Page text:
UPDATED WCMSA REFERENCE GUIDE EXPANDS AMENDED REVIEW TIMEFRAME TO 6 YEARS AFTER A CMS APPROVAL HAS BEEN ISSUED
Last week, in a pre-Halloween treat mode, CMS released a revised Workers’ Compensation Medicare Set-Aside (WCMSA) Reference Guide. The updated guide is version 3.0, dated October 10, 2019, and can be found here. As with other versions of the guide, updates are found in Section 1.1. Of the updates, there are two of great significance that will likely have an immediate impact on you claims:
- Required language for the CMS Consent to Release has been amended to include that a beneficiary understands the intent, process, and administration of WCMSAs. This language must be included on all release forms starting April 1, 2020; and
- The Amended Review timeframe has been extended from 1-4 years to 1-6 years after a CMS approval has been issued.
To provide more detail about theses significant changes:
Changes to Required Language on CMS Release Form
The Consent to Release form is the claimant’s signed authorization for CMS, its agents and/or contractors (the Workers’ Compensation Review Contractor (WCRC) specifically) to discuss a claimant’s case/medical condition with the parties identified on the authorization. As of April 1, 2020, all forms must include language indicating that the beneficiary reviewed the WCMSA submission package and understands the WCMSA intent, submission process, and associated WCMSA administration. The section of the consent form, referencing understanding of the WCMSA, must include at least the beneficiary’s initials to indicate their validation. The reference guide includes a template CMS release form which can be referenced for use.
Amended Review Opportunity Expanded from Four to Six Years
CMS first introduced the amended review opportunity in 2017, allowing for an additional review of cases which have not settled, and reflect a significant change in treatment based upon new medical records/information. However, this additional review was limited to a period of 1-4 years from the date of the approval letter. The expansion of the eligible amended review criteria is significant, allowing for the review of cases which have not settled and now fall in line with the following criteria:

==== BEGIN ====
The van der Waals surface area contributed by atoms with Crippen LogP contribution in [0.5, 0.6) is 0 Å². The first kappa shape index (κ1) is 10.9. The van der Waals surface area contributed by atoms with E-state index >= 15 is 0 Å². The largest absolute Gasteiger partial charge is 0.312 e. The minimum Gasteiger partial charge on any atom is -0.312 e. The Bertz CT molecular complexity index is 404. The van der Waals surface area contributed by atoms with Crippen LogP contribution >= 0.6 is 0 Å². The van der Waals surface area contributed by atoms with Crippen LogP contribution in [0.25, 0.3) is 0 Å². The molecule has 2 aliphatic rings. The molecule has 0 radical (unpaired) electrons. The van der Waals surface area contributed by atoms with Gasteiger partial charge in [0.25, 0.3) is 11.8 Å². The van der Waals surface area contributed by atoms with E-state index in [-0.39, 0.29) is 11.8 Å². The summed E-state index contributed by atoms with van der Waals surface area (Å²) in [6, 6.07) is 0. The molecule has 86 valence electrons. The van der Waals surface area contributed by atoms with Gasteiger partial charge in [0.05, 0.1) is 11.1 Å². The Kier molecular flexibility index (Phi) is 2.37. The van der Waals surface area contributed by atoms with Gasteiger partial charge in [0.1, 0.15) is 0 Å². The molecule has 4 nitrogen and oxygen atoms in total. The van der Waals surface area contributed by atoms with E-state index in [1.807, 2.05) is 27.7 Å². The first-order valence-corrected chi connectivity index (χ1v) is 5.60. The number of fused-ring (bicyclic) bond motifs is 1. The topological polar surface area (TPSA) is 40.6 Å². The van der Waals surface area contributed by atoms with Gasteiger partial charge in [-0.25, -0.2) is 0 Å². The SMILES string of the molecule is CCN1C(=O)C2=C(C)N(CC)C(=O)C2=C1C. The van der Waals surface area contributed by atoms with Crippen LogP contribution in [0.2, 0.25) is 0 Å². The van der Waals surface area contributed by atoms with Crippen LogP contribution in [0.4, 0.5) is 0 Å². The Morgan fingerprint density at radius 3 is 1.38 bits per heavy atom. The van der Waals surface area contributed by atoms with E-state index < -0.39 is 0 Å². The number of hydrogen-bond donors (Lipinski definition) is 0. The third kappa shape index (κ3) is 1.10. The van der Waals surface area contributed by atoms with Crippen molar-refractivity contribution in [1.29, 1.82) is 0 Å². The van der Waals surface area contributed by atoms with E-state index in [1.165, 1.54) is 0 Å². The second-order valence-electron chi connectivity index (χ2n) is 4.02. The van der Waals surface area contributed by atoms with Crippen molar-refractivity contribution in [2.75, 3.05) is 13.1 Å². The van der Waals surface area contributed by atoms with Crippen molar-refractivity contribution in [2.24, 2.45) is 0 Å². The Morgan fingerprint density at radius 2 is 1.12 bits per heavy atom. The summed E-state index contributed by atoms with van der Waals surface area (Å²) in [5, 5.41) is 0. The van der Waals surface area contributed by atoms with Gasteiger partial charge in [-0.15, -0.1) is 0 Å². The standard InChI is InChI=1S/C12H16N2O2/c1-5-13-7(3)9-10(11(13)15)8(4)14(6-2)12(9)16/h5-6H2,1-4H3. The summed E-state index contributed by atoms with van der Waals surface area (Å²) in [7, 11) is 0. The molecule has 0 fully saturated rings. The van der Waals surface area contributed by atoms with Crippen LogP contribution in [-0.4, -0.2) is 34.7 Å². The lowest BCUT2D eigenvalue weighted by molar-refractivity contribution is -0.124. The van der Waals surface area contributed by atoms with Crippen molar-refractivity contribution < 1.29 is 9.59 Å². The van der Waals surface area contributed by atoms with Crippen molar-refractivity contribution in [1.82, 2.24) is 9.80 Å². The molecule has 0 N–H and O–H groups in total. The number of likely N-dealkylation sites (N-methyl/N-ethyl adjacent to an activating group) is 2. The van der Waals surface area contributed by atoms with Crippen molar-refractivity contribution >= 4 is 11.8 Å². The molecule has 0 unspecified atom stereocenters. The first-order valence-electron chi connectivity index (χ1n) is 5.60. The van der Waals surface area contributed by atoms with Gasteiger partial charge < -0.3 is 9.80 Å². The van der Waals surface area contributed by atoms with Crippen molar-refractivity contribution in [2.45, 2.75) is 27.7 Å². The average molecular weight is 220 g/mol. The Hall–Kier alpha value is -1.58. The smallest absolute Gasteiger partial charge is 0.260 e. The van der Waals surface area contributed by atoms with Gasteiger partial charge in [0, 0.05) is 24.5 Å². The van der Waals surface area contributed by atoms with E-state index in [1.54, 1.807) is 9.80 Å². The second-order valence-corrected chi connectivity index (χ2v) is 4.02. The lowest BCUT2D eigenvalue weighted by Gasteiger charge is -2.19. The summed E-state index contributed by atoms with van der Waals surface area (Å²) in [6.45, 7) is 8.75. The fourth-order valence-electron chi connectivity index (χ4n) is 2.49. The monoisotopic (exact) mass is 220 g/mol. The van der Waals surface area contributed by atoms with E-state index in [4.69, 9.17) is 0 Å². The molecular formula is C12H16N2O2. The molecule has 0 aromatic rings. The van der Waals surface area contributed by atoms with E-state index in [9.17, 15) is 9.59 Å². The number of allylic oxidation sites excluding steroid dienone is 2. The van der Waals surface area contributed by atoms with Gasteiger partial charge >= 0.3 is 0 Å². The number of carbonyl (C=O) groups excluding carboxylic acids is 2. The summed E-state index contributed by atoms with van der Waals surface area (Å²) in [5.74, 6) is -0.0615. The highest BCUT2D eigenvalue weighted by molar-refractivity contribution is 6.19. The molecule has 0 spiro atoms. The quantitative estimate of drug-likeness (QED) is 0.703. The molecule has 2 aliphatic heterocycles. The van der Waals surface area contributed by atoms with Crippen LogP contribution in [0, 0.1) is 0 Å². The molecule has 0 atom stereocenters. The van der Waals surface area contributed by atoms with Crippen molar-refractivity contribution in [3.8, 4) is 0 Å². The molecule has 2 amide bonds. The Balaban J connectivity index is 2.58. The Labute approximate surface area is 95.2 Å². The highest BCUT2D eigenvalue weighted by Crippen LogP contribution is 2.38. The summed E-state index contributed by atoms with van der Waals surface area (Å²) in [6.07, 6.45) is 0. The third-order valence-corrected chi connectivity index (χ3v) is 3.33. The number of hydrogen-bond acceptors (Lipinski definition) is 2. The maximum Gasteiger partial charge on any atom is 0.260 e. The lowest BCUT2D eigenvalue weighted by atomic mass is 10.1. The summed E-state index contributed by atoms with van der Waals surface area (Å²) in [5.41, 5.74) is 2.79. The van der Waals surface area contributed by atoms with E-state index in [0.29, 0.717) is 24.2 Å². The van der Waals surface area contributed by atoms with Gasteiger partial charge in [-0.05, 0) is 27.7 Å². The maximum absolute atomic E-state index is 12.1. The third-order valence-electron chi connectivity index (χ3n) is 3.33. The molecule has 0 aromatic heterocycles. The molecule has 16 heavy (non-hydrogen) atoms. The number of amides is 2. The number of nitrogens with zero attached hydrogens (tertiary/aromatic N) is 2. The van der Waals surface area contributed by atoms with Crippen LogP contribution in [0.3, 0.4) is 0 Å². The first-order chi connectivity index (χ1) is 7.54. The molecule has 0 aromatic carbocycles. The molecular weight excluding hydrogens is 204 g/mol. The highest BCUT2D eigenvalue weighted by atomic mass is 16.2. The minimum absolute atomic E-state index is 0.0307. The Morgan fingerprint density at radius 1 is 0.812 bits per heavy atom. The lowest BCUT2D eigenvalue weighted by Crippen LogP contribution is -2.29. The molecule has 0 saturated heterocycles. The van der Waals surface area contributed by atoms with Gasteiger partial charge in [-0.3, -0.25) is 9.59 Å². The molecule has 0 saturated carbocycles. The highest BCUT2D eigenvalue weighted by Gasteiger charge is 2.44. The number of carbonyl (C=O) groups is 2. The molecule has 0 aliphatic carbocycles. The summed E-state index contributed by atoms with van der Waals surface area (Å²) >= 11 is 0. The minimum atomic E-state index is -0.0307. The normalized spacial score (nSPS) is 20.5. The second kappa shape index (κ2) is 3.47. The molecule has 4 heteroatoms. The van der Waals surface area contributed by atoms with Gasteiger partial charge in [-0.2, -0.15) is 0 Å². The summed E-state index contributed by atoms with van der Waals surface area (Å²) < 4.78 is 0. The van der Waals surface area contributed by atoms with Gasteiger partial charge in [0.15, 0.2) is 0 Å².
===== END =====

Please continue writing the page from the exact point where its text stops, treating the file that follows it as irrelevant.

- CMS has issued a conditional approval within at least 12, but no more than 72 months prior;
- A prior Amended Review has not been submitted;
- The case has not yet settled as of the date of the request for re-review; and
- Projected care has changed so much that the submitter’s new proposed amount would result in a 10% or $10,000 change (whichever is greater) in CMS’ previously approved amount.
This is certainly a welcomed change to the Amended Review process, which should be perceived as an opportunity to settle cases which have remained unresolved. With this expansion to six years, parties will now have a greater timeframe by which to utilize this process. While this expansion still limits the process to a subset of cases, it is nonetheless an opportunity to obtain an updated CMS approval to reflect a claimant’s current medical status. Of note, MEDVAL’s clients that are taking advantage of this opportunity are seeing significant reductions in MSAs and are able to settle previously “un-settleable” cases.